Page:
.then will lead to the astray. As an example, let's start with a variant of
Sam's async table abstraction. The parts in angle brackets or appearing as
type declarations only documents what we imagine the programmer may be
thinking, to be erased to get the real code they wrote. In this
abstraction, only promises for keys are provided. The get operation
immediately returns a promise for the value that will have been set. (An
interesting variant is a table that works even when the get arrives first.
But we can ignore this wrinkle here.)


    class AsyncTable<T,U> {
        constructor() {
            this.m = Map<T,U>(); // encapsulation doesn't matter for this
example
        }
        set(keyP :Promise<T>, val :U) {
            keyP.then(key => { this.m.set(key, val) });
        }
        get(keyP :Promise<T>) :Promise<U> {
            return keyP.then(key => this.m.get(key));
        }
    }

When U is a non-promise, the code above works as intended. The .then in the
.get method was written to act as .map. When tested with U's that are not
promises, it works fine. But when U is actually Promise<V>, the .get method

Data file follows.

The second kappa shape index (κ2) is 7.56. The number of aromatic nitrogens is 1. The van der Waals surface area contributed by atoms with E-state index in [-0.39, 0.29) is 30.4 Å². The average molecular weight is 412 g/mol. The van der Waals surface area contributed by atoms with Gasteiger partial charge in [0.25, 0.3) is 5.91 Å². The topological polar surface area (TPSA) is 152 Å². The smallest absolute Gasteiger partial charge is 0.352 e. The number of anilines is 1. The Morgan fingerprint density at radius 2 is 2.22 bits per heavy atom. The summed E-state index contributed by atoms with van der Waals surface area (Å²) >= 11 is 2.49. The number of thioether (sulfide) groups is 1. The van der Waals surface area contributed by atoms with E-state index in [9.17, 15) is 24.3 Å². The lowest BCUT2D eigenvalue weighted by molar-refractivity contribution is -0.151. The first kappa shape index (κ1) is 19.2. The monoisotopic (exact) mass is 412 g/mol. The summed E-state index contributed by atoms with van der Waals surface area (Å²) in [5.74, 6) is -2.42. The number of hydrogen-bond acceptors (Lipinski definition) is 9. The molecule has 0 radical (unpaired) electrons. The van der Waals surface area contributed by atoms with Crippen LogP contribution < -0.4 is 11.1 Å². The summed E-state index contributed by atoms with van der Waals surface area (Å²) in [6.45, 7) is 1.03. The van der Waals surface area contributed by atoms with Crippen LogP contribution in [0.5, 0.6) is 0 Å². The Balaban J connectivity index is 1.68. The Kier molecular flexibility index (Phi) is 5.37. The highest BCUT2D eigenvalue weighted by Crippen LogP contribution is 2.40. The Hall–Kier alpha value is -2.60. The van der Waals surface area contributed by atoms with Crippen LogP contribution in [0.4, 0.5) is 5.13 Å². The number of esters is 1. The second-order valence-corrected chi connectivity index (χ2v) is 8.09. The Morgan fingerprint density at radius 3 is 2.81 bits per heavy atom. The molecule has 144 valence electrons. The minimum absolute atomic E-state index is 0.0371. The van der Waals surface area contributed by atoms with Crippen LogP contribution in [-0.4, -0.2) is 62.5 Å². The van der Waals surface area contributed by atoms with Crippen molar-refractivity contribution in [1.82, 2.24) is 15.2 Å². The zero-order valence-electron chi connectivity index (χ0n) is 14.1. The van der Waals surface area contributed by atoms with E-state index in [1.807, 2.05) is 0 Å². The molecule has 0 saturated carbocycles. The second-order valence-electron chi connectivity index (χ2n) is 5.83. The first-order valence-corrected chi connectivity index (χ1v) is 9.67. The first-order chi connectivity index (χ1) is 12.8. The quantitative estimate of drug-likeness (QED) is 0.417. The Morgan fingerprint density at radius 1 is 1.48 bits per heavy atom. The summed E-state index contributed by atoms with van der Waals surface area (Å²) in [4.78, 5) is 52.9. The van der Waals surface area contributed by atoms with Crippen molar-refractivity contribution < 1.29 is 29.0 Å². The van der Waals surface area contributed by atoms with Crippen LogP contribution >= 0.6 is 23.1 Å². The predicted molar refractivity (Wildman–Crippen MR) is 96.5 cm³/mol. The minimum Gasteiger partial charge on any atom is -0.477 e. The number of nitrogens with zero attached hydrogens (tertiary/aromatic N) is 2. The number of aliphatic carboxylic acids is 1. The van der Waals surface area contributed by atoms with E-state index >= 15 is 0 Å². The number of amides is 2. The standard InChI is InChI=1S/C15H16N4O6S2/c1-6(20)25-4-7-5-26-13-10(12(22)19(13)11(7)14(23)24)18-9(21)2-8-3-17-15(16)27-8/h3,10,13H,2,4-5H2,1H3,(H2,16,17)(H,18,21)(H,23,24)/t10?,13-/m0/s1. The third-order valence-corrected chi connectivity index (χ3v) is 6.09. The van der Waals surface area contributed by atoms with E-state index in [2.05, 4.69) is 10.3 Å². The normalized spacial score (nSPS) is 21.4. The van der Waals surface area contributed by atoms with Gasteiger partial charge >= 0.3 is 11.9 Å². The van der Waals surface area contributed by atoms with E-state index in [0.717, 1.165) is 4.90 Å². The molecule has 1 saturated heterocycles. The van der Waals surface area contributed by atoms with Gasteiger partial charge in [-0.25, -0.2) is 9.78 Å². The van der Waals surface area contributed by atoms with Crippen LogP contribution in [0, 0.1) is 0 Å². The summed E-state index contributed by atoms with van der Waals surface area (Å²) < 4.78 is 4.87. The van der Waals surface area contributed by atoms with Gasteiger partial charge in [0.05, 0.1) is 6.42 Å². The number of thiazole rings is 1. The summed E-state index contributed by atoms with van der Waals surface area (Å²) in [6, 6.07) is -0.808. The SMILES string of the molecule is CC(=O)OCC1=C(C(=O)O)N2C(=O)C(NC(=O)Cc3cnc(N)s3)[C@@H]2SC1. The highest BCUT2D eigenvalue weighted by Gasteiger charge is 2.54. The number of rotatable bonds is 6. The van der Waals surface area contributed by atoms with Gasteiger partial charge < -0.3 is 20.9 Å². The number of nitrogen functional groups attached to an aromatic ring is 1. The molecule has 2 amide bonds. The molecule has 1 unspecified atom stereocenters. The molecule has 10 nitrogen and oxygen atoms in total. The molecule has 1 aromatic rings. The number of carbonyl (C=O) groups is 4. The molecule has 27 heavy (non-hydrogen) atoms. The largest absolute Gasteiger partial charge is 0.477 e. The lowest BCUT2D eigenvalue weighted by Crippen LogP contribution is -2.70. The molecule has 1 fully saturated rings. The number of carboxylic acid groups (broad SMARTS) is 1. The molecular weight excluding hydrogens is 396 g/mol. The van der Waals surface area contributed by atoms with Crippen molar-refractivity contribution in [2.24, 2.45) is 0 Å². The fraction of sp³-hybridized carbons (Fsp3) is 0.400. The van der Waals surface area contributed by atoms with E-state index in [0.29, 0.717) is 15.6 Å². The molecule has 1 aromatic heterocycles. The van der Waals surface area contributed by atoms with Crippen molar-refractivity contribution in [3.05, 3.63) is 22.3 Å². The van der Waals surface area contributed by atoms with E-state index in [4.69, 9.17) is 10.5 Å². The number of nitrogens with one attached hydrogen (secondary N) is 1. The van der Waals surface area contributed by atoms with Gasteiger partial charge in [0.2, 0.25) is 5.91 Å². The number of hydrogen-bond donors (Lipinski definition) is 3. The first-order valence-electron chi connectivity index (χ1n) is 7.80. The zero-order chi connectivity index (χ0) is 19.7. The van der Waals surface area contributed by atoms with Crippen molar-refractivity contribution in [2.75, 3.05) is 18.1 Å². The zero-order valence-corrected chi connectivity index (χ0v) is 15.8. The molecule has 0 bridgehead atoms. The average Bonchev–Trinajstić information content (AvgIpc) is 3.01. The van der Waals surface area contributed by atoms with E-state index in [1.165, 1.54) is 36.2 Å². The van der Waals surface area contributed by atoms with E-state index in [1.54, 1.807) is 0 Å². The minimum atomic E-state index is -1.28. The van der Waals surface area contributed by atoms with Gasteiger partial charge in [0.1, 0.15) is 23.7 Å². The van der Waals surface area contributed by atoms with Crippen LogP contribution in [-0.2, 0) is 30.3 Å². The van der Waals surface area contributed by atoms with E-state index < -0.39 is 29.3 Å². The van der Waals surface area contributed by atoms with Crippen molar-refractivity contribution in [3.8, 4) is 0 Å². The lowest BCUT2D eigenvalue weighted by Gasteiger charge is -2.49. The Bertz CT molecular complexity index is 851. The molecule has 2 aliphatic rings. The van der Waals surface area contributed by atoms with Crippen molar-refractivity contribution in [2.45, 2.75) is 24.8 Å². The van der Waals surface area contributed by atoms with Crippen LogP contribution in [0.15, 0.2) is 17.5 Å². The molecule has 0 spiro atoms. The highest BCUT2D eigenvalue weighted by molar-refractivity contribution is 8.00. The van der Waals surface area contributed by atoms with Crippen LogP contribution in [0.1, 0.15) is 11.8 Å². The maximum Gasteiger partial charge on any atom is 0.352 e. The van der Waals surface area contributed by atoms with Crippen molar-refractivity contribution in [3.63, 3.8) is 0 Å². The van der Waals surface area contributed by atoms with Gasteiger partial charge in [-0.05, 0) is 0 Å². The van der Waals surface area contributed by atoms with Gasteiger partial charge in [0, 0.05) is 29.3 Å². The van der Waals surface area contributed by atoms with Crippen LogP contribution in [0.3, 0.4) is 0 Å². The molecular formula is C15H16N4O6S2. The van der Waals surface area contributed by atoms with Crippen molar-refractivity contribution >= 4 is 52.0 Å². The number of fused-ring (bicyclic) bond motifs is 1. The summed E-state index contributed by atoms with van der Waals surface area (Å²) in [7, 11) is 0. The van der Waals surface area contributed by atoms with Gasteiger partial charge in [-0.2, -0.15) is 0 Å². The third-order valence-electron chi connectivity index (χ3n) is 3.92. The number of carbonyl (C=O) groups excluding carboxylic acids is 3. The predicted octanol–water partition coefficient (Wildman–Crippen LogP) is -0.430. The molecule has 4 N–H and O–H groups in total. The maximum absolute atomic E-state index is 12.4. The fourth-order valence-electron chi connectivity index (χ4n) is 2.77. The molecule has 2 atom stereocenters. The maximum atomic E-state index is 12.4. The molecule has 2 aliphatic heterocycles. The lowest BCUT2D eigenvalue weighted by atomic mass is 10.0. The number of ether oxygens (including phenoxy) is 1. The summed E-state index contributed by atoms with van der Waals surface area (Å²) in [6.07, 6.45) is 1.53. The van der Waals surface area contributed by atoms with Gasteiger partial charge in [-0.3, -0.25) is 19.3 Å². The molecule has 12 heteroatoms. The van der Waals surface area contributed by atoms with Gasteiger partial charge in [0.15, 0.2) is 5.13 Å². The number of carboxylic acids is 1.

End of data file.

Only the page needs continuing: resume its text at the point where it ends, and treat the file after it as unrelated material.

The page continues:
above returns Promise<V> rather than Promise<U>. As far as the author is
concerned, the .then is functioning as a broken .map in this case, with the
signature

p.then: Promise<T> -> (T -> U) -> Promise<V>  // WTF?


This same abstraction in a monadic promise system would be written

    class AsyncTable<T,U> {
        constructor() {
            this.m = Map<T,U>(); // encapsulation doesn't matter for this
example
        }
        set(keyP :Promise<T>, val :U) {
            keyP.map(key => { this.m.set(key, val) });
        }
        get(keyP :Promise<T>) :Promise<U> {
            return keyP.map(key => this.m.get(key));
        }
    }

This works reliably.


This same abstraction in a Q-like promise system would be written

    class AsyncTable<t,u> {
        constructor() {
            this.m = Map<t,u>(); // encapsulation doesn't matter for this
example
        }
        set(keyP :Promise<t>, val :u) {
            keyP.then(key => { this.m.set(key, val) });
        }
        get(keyP :Promise<t>) :Promise<u> {
            return keyP.then(key => this.m.get(key));
        }
    }

This works reliably. After erasure, note that this is exactly the same as
the first example. The difference is that the code now correctly implements
the annotated types representing the programmer's intention.

In a system with autolifting, you can't get full parametricity of promises
simply by adding an unconditional lift. You have to remove, or at least
strongly discourage, autolifting. Or you have to take pains to carefully
work around it.

The main failure mode of standards bodies is to resolve a conflict by
adding the union of the advocated features. Here, this works even worse
than it usually does. The coherence of lifting depends on the absence of
autolifting, *and vice versa*. We need to make a choice.


-- 
    Cheers,
    --MarkM
Received on Friday, 10 May 2013 12:52:59 UTC